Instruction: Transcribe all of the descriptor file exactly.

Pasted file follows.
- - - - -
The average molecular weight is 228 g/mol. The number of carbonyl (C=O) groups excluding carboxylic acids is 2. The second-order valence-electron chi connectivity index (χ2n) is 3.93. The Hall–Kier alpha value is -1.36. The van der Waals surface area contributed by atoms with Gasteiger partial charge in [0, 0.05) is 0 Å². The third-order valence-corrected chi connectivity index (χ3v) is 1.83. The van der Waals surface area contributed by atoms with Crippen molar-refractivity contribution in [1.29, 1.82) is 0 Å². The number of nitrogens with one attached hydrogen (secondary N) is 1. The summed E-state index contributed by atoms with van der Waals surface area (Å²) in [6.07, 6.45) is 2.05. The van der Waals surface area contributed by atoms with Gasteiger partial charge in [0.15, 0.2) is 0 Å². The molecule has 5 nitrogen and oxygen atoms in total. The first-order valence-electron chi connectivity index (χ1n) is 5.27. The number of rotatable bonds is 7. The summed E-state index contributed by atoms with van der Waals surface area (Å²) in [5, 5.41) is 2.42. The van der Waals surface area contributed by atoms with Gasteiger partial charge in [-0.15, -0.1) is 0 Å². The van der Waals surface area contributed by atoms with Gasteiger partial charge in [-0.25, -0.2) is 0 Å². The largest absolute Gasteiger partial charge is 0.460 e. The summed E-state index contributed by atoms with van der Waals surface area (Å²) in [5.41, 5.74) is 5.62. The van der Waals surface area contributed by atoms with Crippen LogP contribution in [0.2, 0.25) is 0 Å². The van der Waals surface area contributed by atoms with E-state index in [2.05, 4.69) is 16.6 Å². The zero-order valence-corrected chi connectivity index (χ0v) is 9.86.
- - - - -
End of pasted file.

The average molecular weight is 228 g/mol. The number of carbonyl (C=O) groups excluding carboxylic acids is 2. The second-order valence-electron chi connectivity index (χ2n) is 3.93. The Hall–Kier alpha value is -1.36. The van der Waals surface area contributed by atoms with Gasteiger partial charge in [0, 0.05) is 0 Å². The third-order valence-corrected chi connectivity index (χ3v) is 1.83. The van der Waals surface area contributed by atoms with Crippen molar-refractivity contribution in [1.29, 1.82) is 0 Å². The number of nitrogens with one attached hydrogen (secondary N) is 1. The summed E-state index contributed by atoms with van der Waals surface area (Å²) in [6.07, 6.45) is 2.05. The van der Waals surface area contributed by atoms with Gasteiger partial charge in [0.15, 0.2) is 0 Å². The molecule has 5 nitrogen and oxygen atoms in total. The first-order valence-electron chi connectivity index (χ1n) is 5.27. The number of rotatable bonds is 7. The summed E-state index contributed by atoms with van der Waals surface area (Å²) in [5, 5.41) is 2.42. The van der Waals surface area contributed by atoms with Gasteiger partial charge in [-0.15, -0.1) is 0 Å². The van der Waals surface area contributed by atoms with Gasteiger partial charge in [-0.25, -0.2) is 0 Å². The largest absolute Gasteiger partial charge is 0.460 e. The summed E-state index contributed by atoms with van der Waals surface area (Å²) in [5.41, 5.74) is 5.62. The van der Waals surface area contributed by atoms with Crippen LogP contribution in [0.2, 0.25) is 0 Å². The van der Waals surface area contributed by atoms with E-state index in [2.05, 4.69) is 16.6 Å². The zero-order valence-corrected chi connectivity index (χ0v) is 9.86.